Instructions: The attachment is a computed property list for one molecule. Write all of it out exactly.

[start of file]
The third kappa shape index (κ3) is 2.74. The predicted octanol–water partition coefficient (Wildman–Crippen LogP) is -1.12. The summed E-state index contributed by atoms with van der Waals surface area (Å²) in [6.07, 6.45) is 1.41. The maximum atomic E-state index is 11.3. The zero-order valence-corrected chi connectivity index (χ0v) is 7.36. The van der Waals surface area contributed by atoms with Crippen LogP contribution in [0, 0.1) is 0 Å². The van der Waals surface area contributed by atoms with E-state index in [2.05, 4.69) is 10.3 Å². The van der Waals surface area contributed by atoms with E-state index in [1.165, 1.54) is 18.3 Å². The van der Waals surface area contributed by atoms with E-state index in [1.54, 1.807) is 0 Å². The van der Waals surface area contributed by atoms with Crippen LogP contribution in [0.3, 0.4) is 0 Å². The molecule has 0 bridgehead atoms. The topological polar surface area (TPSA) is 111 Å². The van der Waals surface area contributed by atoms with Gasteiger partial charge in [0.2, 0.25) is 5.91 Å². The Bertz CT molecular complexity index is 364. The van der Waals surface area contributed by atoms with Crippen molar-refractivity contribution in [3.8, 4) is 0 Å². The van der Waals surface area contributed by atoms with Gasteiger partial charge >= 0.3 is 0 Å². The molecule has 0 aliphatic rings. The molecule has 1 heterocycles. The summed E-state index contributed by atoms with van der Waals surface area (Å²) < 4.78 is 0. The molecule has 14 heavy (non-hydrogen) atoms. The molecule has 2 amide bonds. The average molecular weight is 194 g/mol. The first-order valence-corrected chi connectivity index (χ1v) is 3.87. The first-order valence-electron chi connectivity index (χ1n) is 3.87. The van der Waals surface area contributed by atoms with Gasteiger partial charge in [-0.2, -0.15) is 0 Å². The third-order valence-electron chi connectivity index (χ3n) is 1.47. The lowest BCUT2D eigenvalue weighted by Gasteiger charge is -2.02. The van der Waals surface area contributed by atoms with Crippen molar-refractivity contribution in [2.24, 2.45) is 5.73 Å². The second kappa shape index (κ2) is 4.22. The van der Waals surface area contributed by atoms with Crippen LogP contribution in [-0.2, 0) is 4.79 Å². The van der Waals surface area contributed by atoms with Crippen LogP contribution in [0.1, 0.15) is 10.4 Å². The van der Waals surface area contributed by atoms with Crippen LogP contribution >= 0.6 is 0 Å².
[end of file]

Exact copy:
The third kappa shape index (κ3) is 2.74. The predicted octanol–water partition coefficient (Wildman–Crippen LogP) is -1.12. The summed E-state index contributed by atoms with van der Waals surface area (Å²) in [6.07, 6.45) is 1.41. The maximum atomic E-state index is 11.3. The zero-order valence-corrected chi connectivity index (χ0v) is 7.36. The van der Waals surface area contributed by atoms with Crippen LogP contribution in [0, 0.1) is 0 Å². The van der Waals surface area contributed by atoms with E-state index in [2.05, 4.69) is 10.3 Å². The van der Waals surface area contributed by atoms with E-state index in [1.165, 1.54) is 18.3 Å². The van der Waals surface area contributed by atoms with E-state index in [1.54, 1.807) is 0 Å². The van der Waals surface area contributed by atoms with Crippen LogP contribution in [0.3, 0.4) is 0 Å². The molecule has 0 bridgehead atoms. The topological polar surface area (TPSA) is 111 Å². The van der Waals surface area contributed by atoms with Gasteiger partial charge in [0.2, 0.25) is 5.91 Å². The Bertz CT molecular complexity index is 364. The van der Waals surface area contributed by atoms with Crippen molar-refractivity contribution in [3.8, 4) is 0 Å². The van der Waals surface area contributed by atoms with Gasteiger partial charge >= 0.3 is 0 Å². The molecule has 0 aliphatic rings. The molecule has 1 heterocycles. The summed E-state index contributed by atoms with van der Waals surface area (Å²) < 4.78 is 0. The molecule has 14 heavy (non-hydrogen) atoms. The molecule has 2 amide bonds. The average molecular weight is 194 g/mol. The first-order valence-corrected chi connectivity index (χ1v) is 3.87. The first-order valence-electron chi connectivity index (χ1n) is 3.87. The van der Waals surface area contributed by atoms with Gasteiger partial charge in [-0.2, -0.15) is 0 Å². The third-order valence-electron chi connectivity index (χ3n) is 1.47. The lowest BCUT2D eigenvalue weighted by Gasteiger charge is -2.02. The van der Waals surface area contributed by atoms with Crippen molar-refractivity contribution in [2.24, 2.45) is 5.73 Å². The second kappa shape index (κ2) is 4.22. The van der Waals surface area contributed by atoms with Crippen LogP contribution in [-0.2, 0) is 4.79 Å². The van der Waals surface area contributed by atoms with Crippen LogP contribution in [0.1, 0.15) is 10.4 Å². The van der Waals surface area contributed by atoms with Crippen LogP contribution >= 0.6 is 0 Å².